A glimpse into the origins of beliaert's bronzes
Bram Eliaert aka beliaert,
born in Ghent in 1977.
Since his youth he has not only followed a self-willed path in the world, but also found his own path in the world of the arts.
With a background in India at the end of the '90s, the restless fin de siècle feeling could be exchanged for a long break with his new mentor, singer and sculptor Walter De Buck, in Ghent. After 8 years off serving as an apprentice Bram continued his own path.
The peace and balance that Bram experienced with Walter is reflected in several of his works of art. Sculpting is not a choice, it is its true nature. The creative process is the biggest challenge and the end result is the satisfaction.
Bram's works always start from his personal vision or message, but carry much further than mere aesthetics. His soul is contained in every work and he wants to give his thoughts and visions far away in time and place with his fellow man.
With due attention to spirituality, balance, tranquility, emotions and endangered nature, Bram wants to contribute to bringing these themes to the attention, now and in the distant future. Bram's bronzes are often unique pieces, to give each work even more character and personality. The shapes and images he creates reflect reality and give us his personal interpretation with all due respect for harmony and aesthetics.
beliaert draws his inspiration from the wonderfully beautiful life that he does not necessarily experience as easy. This translates into balancing figures, people searching for balance. In addition, he creates abstract trees, with or without tiny figures, which symbolize man who tries to imitate, recreate and shape nature to his liking. This leads to a post-apocaliptic situation that, according to Bram, we are closer to than we realize. The figures, as it were, cling to the last branches of the trees. But even so these trees are like gods who watch over different generations for thousands of years and will outlive us many times over. Nature will overcome. Much of his work is driven by a strong urge for spirituality. Nevertheless, he has a hard time with the many taboos, the rules and laws that the different religions impose on their practitioners. Bram tries to denounce this in a light-hearted way in his works. He is careful not to come across as hurtful or even judgmental. Humor is the best cure for rigidity. The Life of Brian vs. the 10 Commandments.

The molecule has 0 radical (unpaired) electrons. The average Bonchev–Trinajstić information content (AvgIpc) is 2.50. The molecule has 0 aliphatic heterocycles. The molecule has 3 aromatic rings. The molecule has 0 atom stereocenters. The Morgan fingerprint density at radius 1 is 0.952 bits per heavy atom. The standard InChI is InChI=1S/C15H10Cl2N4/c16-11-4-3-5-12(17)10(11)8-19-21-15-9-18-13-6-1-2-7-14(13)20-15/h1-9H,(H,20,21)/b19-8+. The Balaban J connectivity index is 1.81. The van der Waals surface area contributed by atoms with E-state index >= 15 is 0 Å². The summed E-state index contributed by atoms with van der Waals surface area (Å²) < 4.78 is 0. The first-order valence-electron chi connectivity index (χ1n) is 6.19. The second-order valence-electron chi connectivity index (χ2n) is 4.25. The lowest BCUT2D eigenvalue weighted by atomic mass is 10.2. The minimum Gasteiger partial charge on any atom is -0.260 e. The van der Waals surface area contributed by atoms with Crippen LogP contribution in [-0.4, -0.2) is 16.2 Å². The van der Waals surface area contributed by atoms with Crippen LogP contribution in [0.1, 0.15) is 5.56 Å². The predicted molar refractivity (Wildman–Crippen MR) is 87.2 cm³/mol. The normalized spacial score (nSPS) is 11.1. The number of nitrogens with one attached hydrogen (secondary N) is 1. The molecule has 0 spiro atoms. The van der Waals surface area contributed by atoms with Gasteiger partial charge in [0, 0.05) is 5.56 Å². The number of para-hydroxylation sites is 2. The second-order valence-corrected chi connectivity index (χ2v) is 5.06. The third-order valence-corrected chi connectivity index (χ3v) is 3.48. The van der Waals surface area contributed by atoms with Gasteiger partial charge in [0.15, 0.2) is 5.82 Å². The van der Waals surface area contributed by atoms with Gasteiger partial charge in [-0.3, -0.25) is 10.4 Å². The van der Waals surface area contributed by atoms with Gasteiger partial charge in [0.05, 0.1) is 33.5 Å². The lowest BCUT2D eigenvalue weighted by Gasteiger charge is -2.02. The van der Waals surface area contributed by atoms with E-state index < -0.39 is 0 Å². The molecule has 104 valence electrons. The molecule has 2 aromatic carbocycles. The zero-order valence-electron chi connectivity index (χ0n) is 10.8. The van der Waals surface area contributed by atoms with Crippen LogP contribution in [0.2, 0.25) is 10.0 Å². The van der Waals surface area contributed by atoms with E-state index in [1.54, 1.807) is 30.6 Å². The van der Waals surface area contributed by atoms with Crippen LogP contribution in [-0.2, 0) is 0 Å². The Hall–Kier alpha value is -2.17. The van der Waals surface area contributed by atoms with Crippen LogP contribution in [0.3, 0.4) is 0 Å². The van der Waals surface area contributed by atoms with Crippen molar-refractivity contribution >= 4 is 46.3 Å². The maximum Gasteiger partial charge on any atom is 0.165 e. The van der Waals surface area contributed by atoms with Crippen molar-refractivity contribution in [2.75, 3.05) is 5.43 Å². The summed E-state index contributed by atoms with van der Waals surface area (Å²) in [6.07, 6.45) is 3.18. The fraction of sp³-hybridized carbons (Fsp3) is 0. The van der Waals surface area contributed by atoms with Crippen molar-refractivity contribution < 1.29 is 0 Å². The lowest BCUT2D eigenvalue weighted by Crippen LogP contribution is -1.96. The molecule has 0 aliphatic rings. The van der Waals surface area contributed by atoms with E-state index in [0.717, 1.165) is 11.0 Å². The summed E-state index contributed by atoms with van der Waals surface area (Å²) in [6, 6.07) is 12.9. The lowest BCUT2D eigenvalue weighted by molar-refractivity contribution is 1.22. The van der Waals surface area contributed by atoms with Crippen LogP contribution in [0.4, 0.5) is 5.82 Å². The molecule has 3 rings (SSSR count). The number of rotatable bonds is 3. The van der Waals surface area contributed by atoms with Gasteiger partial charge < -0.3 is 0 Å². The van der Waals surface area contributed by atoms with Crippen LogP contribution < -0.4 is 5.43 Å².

Towards a life of sculpture...
He had spent years travelling between India and Belgium, trying to make ends meet, choosing a life of financial poverty, enjoying many rich experiences, when he finally bumped into the not-for-profit project Loods 13. At Loods 13 he had the opportunity to spend a year trying out different artistic crafts. He soon found that he was drawn to working with metals, in particular copper beating and bronze casting. The studio atmosphere, the smell of metals, heavy grinding machines, odours of sweat, cold in winter, hot in summer, and working with a mishmash of anarchic sculptors guided by Walter De Buck, instilled in him the passion for sculpting. At that time, he was mainly interested in the craft; the art would come later.
Walter De Buck - Bram Eliaert - Ballerina
After al these years, he moved back to his beloved India. But blood is thicker than water, and six months later he was back in Loods 13. With a head full of ideas and fingers itching to get to work, he started teaching in Loods 13. This was a point of no return. During these wonderful years, he learned a great deal. A sculptor never stops learning. It is a lifelong process in which we learn about life and how to live.
Tempel in Kadjuraho,
beliaert en Liza